Number of pages: 216
Publisher: University Of Chicago Press
BBB Library: Corporate Success
Copyright conversations have become like a battleground between two worldviews. One is that of the mass-media corporations fighting for control of what they understand to be their enclosed garden, generating fruit to be sold on the harvested bushel. They have pushed for and won long and strong copyright – copyright policies that heavily privilege the rights of copyright owners. The other is that of people who make new cultural works – often artists, remixers, appropriators, self-styled pirates – who understand the cultural landscape from which they draw to be a common field, ready for grazing and the creation of new, zesty products redolent of the past yet promising the future. These people’s perspective often is that copyright is bunk.
"Patricia Aufderheide and Peter Jaszi's 2011 textReclaiming Fair Use: How to Put Balance Back in Copyrightoffers a deeply valuable discussion of copyright law, creative practices, and the place of fair use in the life of the digital citizen." Transformative Works and Cultures
"RECLAIMING FAIR USE: HOW TO PUT BALANCE BACK IN COPYRIGHT by Patricia Aufderheide and Peter Jaszi is a balanced analysis of how copyright law has transformed over the past few decades and a practical guide on how to establish clear “fair use” codes that protect both the creator of cultural artifacts and those who wish to reinterpret them for an alternative audience and purpose." Law and Politics Book Review
"Reclaiming Fair Use: How to Put Balance Back in Copyright by Patricia Aufderheide and Peter Jaszi was published by the University of Chicago Press in 2011. It’s a well-written history of fair use interpretation and an important corrective to over-cautiousness in asserting user rights." OPEN@VT
"Reclaiming Fair Use is an informative and readable call for content creators to work collectively in establishing fair use norms and asserting their fair use rights. It would make an excellent acquisition for any academic or public library that serves patrons who rely on fair use." College of William & Mary Law School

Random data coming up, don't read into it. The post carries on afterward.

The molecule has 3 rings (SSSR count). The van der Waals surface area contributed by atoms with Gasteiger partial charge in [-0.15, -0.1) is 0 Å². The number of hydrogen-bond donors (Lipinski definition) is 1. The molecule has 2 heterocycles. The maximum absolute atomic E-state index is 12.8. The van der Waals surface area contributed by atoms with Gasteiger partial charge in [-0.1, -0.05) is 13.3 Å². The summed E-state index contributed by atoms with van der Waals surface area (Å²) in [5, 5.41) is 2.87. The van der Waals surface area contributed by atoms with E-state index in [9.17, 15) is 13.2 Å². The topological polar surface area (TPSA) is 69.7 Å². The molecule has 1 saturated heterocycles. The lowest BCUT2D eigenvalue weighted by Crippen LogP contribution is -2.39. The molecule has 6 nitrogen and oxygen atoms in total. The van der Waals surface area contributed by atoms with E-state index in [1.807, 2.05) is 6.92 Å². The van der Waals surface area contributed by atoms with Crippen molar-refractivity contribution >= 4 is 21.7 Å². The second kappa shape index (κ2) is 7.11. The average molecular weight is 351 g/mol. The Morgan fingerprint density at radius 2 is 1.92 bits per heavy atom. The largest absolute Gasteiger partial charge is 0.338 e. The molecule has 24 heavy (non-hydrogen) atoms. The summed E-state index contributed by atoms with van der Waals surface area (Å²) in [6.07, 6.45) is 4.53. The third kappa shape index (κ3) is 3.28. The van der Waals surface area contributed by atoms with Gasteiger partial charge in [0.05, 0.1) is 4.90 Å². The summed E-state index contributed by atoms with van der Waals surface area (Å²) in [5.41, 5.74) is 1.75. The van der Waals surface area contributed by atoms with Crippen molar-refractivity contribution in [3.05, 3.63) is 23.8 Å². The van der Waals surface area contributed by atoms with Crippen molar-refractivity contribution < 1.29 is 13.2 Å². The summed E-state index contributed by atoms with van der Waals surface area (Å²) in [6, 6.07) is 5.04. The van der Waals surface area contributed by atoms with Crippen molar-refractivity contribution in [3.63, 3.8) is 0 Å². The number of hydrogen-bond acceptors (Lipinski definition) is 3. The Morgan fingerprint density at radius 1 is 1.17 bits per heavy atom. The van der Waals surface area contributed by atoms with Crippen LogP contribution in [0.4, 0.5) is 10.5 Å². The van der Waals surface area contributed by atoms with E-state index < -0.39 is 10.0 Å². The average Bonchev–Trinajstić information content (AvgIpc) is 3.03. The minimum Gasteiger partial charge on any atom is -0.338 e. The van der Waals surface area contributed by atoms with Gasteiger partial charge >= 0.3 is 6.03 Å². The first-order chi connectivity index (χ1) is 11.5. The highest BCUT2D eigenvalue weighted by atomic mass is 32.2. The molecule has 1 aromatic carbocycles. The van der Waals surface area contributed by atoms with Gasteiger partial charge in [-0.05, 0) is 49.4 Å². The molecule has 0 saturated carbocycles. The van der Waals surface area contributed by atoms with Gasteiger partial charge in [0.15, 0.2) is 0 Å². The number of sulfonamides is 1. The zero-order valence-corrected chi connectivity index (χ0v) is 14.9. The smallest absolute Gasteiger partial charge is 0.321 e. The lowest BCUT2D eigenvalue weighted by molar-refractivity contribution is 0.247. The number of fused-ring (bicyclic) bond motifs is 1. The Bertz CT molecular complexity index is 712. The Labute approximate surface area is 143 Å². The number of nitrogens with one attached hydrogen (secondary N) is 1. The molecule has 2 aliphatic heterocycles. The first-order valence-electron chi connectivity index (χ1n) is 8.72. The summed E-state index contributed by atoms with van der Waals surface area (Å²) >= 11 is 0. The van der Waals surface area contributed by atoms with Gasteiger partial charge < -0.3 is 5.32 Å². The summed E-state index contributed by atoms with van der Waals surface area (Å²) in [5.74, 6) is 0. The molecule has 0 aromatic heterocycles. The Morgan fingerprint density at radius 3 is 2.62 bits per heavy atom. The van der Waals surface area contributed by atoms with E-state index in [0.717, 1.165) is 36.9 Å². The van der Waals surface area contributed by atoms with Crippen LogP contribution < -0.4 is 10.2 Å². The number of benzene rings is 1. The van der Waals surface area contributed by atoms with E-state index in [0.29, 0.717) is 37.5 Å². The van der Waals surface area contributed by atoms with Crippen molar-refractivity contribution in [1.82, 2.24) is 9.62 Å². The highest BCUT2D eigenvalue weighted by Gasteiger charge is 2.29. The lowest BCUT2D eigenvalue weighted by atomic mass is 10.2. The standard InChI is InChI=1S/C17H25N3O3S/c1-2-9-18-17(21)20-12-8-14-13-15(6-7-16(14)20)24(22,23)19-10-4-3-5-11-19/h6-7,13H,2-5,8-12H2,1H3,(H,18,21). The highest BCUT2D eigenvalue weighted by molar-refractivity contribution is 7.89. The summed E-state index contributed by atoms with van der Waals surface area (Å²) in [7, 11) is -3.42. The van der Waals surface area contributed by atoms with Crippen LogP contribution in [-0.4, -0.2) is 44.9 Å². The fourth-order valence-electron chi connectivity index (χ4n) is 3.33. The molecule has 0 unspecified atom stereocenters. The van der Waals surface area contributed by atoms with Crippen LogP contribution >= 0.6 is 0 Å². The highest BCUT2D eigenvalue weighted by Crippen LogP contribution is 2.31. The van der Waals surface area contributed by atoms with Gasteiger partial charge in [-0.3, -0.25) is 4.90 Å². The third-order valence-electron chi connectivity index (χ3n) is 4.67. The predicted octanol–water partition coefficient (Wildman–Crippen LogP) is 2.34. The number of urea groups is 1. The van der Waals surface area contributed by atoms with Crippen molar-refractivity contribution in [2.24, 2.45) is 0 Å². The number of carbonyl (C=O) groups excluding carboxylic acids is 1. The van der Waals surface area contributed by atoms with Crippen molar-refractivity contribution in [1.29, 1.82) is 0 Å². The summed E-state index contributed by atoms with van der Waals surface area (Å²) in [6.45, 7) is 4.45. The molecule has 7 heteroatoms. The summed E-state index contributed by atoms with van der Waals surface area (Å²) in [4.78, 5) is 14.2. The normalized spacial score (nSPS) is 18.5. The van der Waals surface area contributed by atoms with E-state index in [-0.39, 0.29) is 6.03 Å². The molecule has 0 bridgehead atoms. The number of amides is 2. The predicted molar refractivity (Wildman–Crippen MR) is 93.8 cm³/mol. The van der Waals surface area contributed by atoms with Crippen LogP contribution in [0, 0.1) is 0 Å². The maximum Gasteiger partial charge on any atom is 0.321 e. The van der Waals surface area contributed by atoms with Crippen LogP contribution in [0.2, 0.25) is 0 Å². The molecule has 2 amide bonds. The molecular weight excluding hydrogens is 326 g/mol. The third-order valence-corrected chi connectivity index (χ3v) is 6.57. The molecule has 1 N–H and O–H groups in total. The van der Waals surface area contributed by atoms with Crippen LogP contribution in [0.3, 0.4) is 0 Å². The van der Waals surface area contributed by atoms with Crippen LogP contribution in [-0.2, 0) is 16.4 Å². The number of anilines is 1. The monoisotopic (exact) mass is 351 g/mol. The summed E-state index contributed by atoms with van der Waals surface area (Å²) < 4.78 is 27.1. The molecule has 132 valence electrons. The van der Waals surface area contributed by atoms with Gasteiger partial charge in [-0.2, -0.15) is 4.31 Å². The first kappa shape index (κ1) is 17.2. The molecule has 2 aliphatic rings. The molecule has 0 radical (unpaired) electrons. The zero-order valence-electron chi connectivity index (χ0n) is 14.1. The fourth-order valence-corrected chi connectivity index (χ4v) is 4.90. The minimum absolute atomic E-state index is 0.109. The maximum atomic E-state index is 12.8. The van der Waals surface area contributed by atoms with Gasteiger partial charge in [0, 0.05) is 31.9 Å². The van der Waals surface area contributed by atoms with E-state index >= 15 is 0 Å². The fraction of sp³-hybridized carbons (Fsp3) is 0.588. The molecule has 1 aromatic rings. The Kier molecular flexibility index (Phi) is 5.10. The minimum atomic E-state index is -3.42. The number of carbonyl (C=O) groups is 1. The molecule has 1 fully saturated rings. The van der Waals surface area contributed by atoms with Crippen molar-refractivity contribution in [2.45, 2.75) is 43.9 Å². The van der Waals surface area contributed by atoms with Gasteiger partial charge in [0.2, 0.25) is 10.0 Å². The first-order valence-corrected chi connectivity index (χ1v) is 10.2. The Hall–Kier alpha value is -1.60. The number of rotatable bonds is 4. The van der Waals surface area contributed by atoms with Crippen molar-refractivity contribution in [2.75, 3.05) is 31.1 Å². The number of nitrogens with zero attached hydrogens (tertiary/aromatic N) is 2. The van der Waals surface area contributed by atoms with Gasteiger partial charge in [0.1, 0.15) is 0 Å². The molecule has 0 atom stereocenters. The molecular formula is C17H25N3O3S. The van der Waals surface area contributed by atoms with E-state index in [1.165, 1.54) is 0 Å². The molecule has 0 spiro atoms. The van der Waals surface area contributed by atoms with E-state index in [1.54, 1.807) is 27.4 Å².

The strategies adopted by governments and public officials can have dramatic effects on people’ live. Packed with examples, and shaped by the author’s practical experience, the book shows that governments which give more weight to the long-term are not only more likely to leave their citizens richer, healthier, and safer; they’re
Open government is the notion that the people have the right to access the documents and proceedings of government. The idea that the public has a right to scrutinize and participate in government dates at least to the Enlightenment. Its principles are recognized in virtually every democratic country on the planet.
There is near-universal agreement that schools must find ways to transform older teaching practices in order to harness the tools that students have at their disposal today. This book introduces you to many of the most useful tools and concepts for an education setting so that you can decide, along with
Fair use is not only the law of the land, but part of the package of free-speech rights we hold dear and an investment in our cultural future.
But rewarding creators is just one tactic, and one that, as is universally recognized, must be limited to protect the larger goal of encouraging creation of culture.
If you do not limit the control that copyright owners have over their work, owners become chiefs of private fiefdoms of culture, and private censors of future culture.
This era’s version of copyright law is regrettably unbalanced in favor of current copyright holders, and against emergent culture of all kinds.